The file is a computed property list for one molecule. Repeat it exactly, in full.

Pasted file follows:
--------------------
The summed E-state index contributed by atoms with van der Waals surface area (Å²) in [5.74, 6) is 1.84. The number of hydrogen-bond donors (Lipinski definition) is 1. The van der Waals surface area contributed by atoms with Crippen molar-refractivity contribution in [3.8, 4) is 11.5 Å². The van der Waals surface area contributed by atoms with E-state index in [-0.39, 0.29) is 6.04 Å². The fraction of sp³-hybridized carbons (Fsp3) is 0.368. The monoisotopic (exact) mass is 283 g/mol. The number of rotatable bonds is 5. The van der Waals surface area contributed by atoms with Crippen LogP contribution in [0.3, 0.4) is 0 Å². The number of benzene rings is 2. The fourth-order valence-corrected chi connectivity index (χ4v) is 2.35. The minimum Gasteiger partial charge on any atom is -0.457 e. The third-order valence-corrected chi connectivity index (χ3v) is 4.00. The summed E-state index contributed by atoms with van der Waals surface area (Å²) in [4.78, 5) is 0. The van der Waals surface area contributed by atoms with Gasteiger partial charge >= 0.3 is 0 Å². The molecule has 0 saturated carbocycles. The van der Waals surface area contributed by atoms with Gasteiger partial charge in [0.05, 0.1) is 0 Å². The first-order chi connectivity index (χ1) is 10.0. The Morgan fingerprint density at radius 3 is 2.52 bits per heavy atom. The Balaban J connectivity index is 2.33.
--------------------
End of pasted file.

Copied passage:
The summed E-state index contributed by atoms with van der Waals surface area (Å²) in [5.74, 6) is 1.84. The number of hydrogen-bond donors (Lipinski definition) is 1. The van der Waals surface area contributed by atoms with Crippen molar-refractivity contribution in [3.8, 4) is 11.5 Å². The van der Waals surface area contributed by atoms with E-state index in [-0.39, 0.29) is 6.04 Å². The fraction of sp³-hybridized carbons (Fsp3) is 0.368. The monoisotopic (exact) mass is 283 g/mol. The number of rotatable bonds is 5. The van der Waals surface area contributed by atoms with Crippen LogP contribution in [0.3, 0.4) is 0 Å². The number of benzene rings is 2. The fourth-order valence-corrected chi connectivity index (χ4v) is 2.35. The minimum Gasteiger partial charge on any atom is -0.457 e. The third-order valence-corrected chi connectivity index (χ3v) is 4.00. The summed E-state index contributed by atoms with van der Waals surface area (Å²) in [4.78, 5) is 0. The van der Waals surface area contributed by atoms with Gasteiger partial charge >= 0.3 is 0 Å². The molecule has 0 saturated carbocycles. The van der Waals surface area contributed by atoms with Gasteiger partial charge in [0.05, 0.1) is 0 Å². The first-order chi connectivity index (χ1) is 10.0. The Morgan fingerprint density at radius 3 is 2.52 bits per heavy atom. The Balaban J connectivity index is 2.33.